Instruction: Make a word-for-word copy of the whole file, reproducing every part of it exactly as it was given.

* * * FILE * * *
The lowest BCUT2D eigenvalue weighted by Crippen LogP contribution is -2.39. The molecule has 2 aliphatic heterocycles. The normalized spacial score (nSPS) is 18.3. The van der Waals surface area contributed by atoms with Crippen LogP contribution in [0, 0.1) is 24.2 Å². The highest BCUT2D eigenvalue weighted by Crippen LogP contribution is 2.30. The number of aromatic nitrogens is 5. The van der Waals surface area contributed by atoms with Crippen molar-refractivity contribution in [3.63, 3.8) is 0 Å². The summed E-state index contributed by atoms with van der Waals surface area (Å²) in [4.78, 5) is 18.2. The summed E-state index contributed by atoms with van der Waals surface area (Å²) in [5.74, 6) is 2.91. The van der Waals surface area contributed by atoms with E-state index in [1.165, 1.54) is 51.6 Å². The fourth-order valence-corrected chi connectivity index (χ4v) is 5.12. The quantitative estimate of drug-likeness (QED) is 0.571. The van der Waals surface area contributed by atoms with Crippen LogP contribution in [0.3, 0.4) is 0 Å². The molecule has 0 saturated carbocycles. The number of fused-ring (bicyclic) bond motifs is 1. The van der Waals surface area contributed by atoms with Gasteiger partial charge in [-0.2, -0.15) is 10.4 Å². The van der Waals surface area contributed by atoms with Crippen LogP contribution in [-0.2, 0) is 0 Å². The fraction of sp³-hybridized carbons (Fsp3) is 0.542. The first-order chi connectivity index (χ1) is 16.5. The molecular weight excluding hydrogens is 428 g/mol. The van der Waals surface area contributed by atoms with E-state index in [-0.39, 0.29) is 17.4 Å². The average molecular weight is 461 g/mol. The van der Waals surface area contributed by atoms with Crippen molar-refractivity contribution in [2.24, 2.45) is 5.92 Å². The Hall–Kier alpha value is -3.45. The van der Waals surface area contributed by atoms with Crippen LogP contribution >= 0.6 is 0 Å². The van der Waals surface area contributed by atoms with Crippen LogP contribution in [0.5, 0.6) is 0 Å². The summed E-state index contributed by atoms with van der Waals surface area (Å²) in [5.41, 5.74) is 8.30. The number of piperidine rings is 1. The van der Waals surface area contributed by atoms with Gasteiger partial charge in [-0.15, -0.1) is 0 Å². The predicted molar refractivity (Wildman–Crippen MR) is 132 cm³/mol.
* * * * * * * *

The lowest BCUT2D eigenvalue weighted by Crippen LogP contribution is -2.39. The molecule has 2 aliphatic heterocycles. The normalized spacial score (nSPS) is 18.3. The van der Waals surface area contributed by atoms with Crippen LogP contribution in [0, 0.1) is 24.2 Å². The highest BCUT2D eigenvalue weighted by Crippen LogP contribution is 2.30. The number of aromatic nitrogens is 5. The van der Waals surface area contributed by atoms with Crippen molar-refractivity contribution in [3.63, 3.8) is 0 Å². The summed E-state index contributed by atoms with van der Waals surface area (Å²) in [4.78, 5) is 18.2. The summed E-state index contributed by atoms with van der Waals surface area (Å²) in [5.74, 6) is 2.91. The van der Waals surface area contributed by atoms with E-state index in [1.165, 1.54) is 51.6 Å². The fourth-order valence-corrected chi connectivity index (χ4v) is 5.12. The quantitative estimate of drug-likeness (QED) is 0.571. The van der Waals surface area contributed by atoms with Crippen LogP contribution in [0.3, 0.4) is 0 Å². The molecule has 0 saturated carbocycles. The number of fused-ring (bicyclic) bond motifs is 1. The van der Waals surface area contributed by atoms with Gasteiger partial charge in [-0.2, -0.15) is 10.4 Å². The van der Waals surface area contributed by atoms with Crippen LogP contribution in [-0.2, 0) is 0 Å². The fraction of sp³-hybridized carbons (Fsp3) is 0.542. The first-order chi connectivity index (χ1) is 16.5. The molecular weight excluding hydrogens is 428 g/mol. The van der Waals surface area contributed by atoms with E-state index in [-0.39, 0.29) is 17.4 Å². The average molecular weight is 461 g/mol. The van der Waals surface area contributed by atoms with Crippen molar-refractivity contribution in [2.24, 2.45) is 5.92 Å². The Hall–Kier alpha value is -3.45. The van der Waals surface area contributed by atoms with Crippen LogP contribution >= 0.6 is 0 Å². The van der Waals surface area contributed by atoms with Crippen LogP contribution in [0.5, 0.6) is 0 Å². The summed E-state index contributed by atoms with van der Waals surface area (Å²) in [5.41, 5.74) is 8.30. The number of piperidine rings is 1. The van der Waals surface area contributed by atoms with Gasteiger partial charge in [-0.15, -0.1) is 0 Å². The predicted molar refractivity (Wildman–Crippen MR) is 132 cm³/mol.